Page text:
The Civil War Connections Blog

The End of the Seven Days

Howdy folks, and welcome back to the good ol’ blog! Today’s tidbit about me is: I dearly like going to the movies, and I have recently seen the films “Brave” and “Ted.” They were both quite good, and I heartily endorse them. However, although “Ted” stars a giant stuffed teddy bear, it is NOT a kid’s movie. At all.

From the 2012 films "Brave" and "Ted" respectively

That’s the family-friendly one on the left. Go figure, eh?


So I’ve been meaning to cover the second half of the Seven Days battles, but with the summer heat and monstrous beards occupying my attention of late, there hasn’t been much time for war. Today, I mean to finish the tale!

When last I talked of them, General Lee’s Confederates had beaten General McClellan’s Federals at the Battle of Gaines Mill. Following this, McClellan became convinced that it was impossible to attack Richmond. Scared by the Confederate attacks on his lines, McClellan decided to begin withdrawing back down the Peninsula and abandoned the siege. Richmond was saved, and McClellan had once again been tricked into thinking his opponent was stronger than he was.


That’s the route McClellan withdrew along – the Grey arrows show the Confederate pursuit.


Here’s the thing: Lee was an aggressive commander. In just two days, he had completely reversed the strategic situation at Richmond. Instead of the Union army pressuring the Confederates and preparing to besiege the city, the Confederates were pressuring the Union and putting them to flight. Now, with McClellan running for the Peninsula with his tail between his legs, Lee saw an opportunity to smash the Union army while it fled. McClellan withdrew south, to the James River: Lee attempted to intercept him at Savage’s Station, one of the Union’s big supply depots. With the Confederates drawing near, McClellan burned all the supplies he had to leave behind – sadly, he also abandoned his wounded. Savage’s Station was also a makeshift field hospital, and over 2,500 wounded men were recovering there. Though he had just hours earlier told the president in lavish rhetoric that he “feels in his heart the loss of every brave man who has needlessly been sacrificed” McClellan decided the wounded were slowing down his retreat, so he abandoned them to the mercy of the Confederates (article citation).


“You oafs are slowing me down! I must reach safety before the enemy arrives! Look to THEM for aid: I have none to give you!” – General McClellan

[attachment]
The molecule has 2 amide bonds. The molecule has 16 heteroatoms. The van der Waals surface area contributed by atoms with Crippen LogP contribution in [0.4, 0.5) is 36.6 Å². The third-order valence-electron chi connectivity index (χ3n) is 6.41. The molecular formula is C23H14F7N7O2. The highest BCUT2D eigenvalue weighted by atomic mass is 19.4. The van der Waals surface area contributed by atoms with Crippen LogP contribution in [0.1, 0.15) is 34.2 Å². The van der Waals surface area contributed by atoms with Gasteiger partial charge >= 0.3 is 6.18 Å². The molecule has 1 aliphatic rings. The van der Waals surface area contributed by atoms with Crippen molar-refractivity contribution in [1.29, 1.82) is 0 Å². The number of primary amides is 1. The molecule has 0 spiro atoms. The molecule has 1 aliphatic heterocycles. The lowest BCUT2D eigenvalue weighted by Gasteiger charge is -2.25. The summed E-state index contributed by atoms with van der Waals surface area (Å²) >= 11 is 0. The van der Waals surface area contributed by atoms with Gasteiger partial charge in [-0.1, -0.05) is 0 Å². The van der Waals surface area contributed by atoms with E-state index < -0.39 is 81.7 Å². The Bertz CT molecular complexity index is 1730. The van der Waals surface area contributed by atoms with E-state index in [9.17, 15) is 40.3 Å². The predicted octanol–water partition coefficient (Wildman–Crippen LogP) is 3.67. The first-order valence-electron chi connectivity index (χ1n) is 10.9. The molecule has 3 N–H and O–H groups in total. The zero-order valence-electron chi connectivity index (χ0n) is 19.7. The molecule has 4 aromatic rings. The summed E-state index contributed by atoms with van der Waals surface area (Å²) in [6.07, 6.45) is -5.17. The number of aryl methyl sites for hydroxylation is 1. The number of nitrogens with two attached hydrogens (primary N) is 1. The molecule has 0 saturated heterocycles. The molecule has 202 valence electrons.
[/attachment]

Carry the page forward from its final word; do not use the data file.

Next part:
Although Lee tried to hit McClellan on June 29th while he was withdrawing from Savage’s Station, General Jackson AGAIN didn’t show up in time to attack. After a small skirmish the Confederates withdrew, letting the Union retreat relatively unmolested. The next day, on June 30th, the Confederates attacked at Glendale, but only General Longstreet and General A.P. Hill actually joined the fight: General Jackson decided to take a nap instead of attacking, and the other commanders simply never arrived. These two debacles allowed the Union army to continue withdrawing south and then east, toward the James River. The fact that they were able to withdraw at all is testament to the ineptness of the Confederates and the resourcefulness of the Union’s corps commanders. After bravely abandoning all his wounded at Savage’s Station, McClellan was so scared that he abandoned his army as well – he fled the battlefield right before battle joined at Glendale, and spent the rest of the Seven Days battles on the ironclad USS Galena. He didn’t even appoint a second in command when he left, or issue any orders: the Union corps commanders had to choose their own commander (by default, command went to General Sumner), and improvise their own defense (citation here).

The cartoon speech bubble says “Fight on my brave Soldiers and push the enemy to the wall, from this spanker boom your beloved General looks down on you…”


From the safety of his ironclad, McClellan ordered the Union army to continue retreating after General Sumner repulsed the Confederate attack at Glendale. His army drew up on a nice set of heights at Malvern Hill, and deployed scores of cannons to cover all the approaches. Lee saw his chance to destroy the Union slipping away, and launched a frontal attack on the Union position that was repulsed. Forgive me, I put it delicately – Union cannons shredded the attacking Confederate infantry, turning a scenic field of golden wheat into a red-stained waste.


It was like this, but with more people.


After repeatedly failing to destroy the Union army as it withdrew, the Confederates celebrated their victory. The Union, after handily smashing all of the Confederates’ attacks, continued retreating in defeat. You might be wondering why they were acting this way, since the Union had won almost all the battle. Well, it’s because the whole Seven Days campaign was a strategic contest, not a tactical one. McClellan may have had more men and won most of the fights, but Lee made him retreat whether he won or not. McClellan ended up withdrawing to Harrison’s Landing on the James River where he desperately called for more men, even though he’d only lost around 15,000 during the Seven Days. The Confederates lost around 20,000 but Lee and his generals were elated at having saved Richmond from disaster. Lee would go on to lead the Confederates to glory, while Lincoln finally grew tired of McClellan’s incompetence and gave most of his men to other generals.

That about does it for the Seven Days and Peninsula Campaigns, folks – I’ll see you next time for another Civil War topic!